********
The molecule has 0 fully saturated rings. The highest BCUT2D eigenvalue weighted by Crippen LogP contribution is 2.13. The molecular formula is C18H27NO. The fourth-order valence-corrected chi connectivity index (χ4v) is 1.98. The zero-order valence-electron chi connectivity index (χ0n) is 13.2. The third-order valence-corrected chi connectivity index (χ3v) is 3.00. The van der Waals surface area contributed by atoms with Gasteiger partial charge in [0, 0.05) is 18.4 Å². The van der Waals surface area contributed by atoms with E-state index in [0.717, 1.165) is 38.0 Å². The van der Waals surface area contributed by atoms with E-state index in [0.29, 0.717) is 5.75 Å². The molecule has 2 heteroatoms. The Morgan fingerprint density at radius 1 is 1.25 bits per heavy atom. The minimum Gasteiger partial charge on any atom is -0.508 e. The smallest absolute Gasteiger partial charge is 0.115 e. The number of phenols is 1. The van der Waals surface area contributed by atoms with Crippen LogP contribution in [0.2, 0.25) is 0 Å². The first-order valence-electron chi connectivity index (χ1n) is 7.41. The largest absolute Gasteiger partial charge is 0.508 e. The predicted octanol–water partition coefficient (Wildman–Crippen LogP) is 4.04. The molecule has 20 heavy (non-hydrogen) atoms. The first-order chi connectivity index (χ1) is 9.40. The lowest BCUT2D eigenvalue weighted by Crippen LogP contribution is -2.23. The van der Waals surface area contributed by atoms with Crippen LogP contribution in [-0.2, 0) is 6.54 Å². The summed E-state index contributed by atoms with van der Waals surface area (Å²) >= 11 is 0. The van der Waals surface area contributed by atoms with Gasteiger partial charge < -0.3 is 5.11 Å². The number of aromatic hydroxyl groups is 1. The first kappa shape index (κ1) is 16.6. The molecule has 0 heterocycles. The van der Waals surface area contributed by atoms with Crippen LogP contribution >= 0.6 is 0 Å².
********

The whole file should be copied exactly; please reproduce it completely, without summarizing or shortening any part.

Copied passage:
The molecule has 0 fully saturated rings. The highest BCUT2D eigenvalue weighted by Crippen LogP contribution is 2.13. The molecular formula is C18H27NO. The fourth-order valence-corrected chi connectivity index (χ4v) is 1.98. The zero-order valence-electron chi connectivity index (χ0n) is 13.2. The third-order valence-corrected chi connectivity index (χ3v) is 3.00. The van der Waals surface area contributed by atoms with Gasteiger partial charge in [0, 0.05) is 18.4 Å². The van der Waals surface area contributed by atoms with E-state index in [0.717, 1.165) is 38.0 Å². The van der Waals surface area contributed by atoms with E-state index in [0.29, 0.717) is 5.75 Å². The molecule has 2 heteroatoms. The Morgan fingerprint density at radius 1 is 1.25 bits per heavy atom. The minimum Gasteiger partial charge on any atom is -0.508 e. The smallest absolute Gasteiger partial charge is 0.115 e. The number of phenols is 1. The van der Waals surface area contributed by atoms with Crippen LogP contribution in [0.2, 0.25) is 0 Å². The first-order valence-electron chi connectivity index (χ1n) is 7.41. The largest absolute Gasteiger partial charge is 0.508 e. The predicted octanol–water partition coefficient (Wildman–Crippen LogP) is 4.04. The molecule has 20 heavy (non-hydrogen) atoms. The first-order chi connectivity index (χ1) is 9.40. The lowest BCUT2D eigenvalue weighted by Crippen LogP contribution is -2.23. The van der Waals surface area contributed by atoms with Crippen LogP contribution in [-0.2, 0) is 6.54 Å². The summed E-state index contributed by atoms with van der Waals surface area (Å²) >= 11 is 0. The van der Waals surface area contributed by atoms with Gasteiger partial charge < -0.3 is 5.11 Å². The number of aromatic hydroxyl groups is 1. The first kappa shape index (κ1) is 16.6. The molecule has 0 heterocycles. The van der Waals surface area contributed by atoms with Crippen LogP contribution >= 0.6 is 0 Å².